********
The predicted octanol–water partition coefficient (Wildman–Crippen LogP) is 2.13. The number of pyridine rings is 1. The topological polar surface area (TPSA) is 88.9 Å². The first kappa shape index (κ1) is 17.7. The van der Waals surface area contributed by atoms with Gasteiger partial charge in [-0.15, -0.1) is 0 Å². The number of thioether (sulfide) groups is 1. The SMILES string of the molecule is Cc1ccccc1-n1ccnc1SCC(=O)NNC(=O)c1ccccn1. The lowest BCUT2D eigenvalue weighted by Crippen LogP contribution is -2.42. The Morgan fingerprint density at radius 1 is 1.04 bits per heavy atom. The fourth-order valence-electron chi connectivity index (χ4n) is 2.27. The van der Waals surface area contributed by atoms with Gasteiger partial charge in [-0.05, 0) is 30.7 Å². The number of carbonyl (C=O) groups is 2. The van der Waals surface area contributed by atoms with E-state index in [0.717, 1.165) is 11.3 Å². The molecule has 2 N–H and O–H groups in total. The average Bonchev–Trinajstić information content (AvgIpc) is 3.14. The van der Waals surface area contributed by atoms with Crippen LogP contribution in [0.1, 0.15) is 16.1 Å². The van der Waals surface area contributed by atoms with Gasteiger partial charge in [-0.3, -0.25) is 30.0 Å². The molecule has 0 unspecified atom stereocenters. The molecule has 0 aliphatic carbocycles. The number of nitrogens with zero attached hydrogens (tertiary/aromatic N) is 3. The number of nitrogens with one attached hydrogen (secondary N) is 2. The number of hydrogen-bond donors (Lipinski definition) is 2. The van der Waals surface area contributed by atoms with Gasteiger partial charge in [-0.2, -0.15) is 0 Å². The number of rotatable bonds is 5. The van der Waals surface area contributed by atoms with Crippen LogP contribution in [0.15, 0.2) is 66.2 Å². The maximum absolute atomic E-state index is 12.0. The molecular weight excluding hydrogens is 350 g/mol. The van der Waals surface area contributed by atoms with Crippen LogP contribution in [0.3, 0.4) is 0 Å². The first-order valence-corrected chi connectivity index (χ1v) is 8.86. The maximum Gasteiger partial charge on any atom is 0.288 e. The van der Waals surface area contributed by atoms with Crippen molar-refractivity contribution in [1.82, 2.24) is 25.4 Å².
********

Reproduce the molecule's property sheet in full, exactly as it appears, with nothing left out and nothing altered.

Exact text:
The predicted octanol–water partition coefficient (Wildman–Crippen LogP) is 2.13. The number of pyridine rings is 1. The topological polar surface area (TPSA) is 88.9 Å². The first kappa shape index (κ1) is 17.7. The van der Waals surface area contributed by atoms with Gasteiger partial charge in [-0.15, -0.1) is 0 Å². The number of thioether (sulfide) groups is 1. The SMILES string of the molecule is Cc1ccccc1-n1ccnc1SCC(=O)NNC(=O)c1ccccn1. The lowest BCUT2D eigenvalue weighted by Crippen LogP contribution is -2.42. The Morgan fingerprint density at radius 1 is 1.04 bits per heavy atom. The fourth-order valence-electron chi connectivity index (χ4n) is 2.27. The van der Waals surface area contributed by atoms with Gasteiger partial charge in [-0.05, 0) is 30.7 Å². The number of carbonyl (C=O) groups is 2. The van der Waals surface area contributed by atoms with E-state index in [0.717, 1.165) is 11.3 Å². The molecule has 2 N–H and O–H groups in total. The average Bonchev–Trinajstić information content (AvgIpc) is 3.14. The van der Waals surface area contributed by atoms with Crippen LogP contribution in [0.1, 0.15) is 16.1 Å². The van der Waals surface area contributed by atoms with Gasteiger partial charge in [-0.3, -0.25) is 30.0 Å². The molecule has 0 unspecified atom stereocenters. The molecule has 0 aliphatic carbocycles. The number of nitrogens with zero attached hydrogens (tertiary/aromatic N) is 3. The number of nitrogens with one attached hydrogen (secondary N) is 2. The number of hydrogen-bond donors (Lipinski definition) is 2. The van der Waals surface area contributed by atoms with Gasteiger partial charge in [-0.2, -0.15) is 0 Å². The number of rotatable bonds is 5. The van der Waals surface area contributed by atoms with Crippen LogP contribution in [0.15, 0.2) is 66.2 Å². The maximum absolute atomic E-state index is 12.0. The molecular weight excluding hydrogens is 350 g/mol. The van der Waals surface area contributed by atoms with Crippen LogP contribution in [0.3, 0.4) is 0 Å². The first-order valence-corrected chi connectivity index (χ1v) is 8.86. The maximum Gasteiger partial charge on any atom is 0.288 e. The van der Waals surface area contributed by atoms with Crippen molar-refractivity contribution in [1.82, 2.24) is 25.4 Å².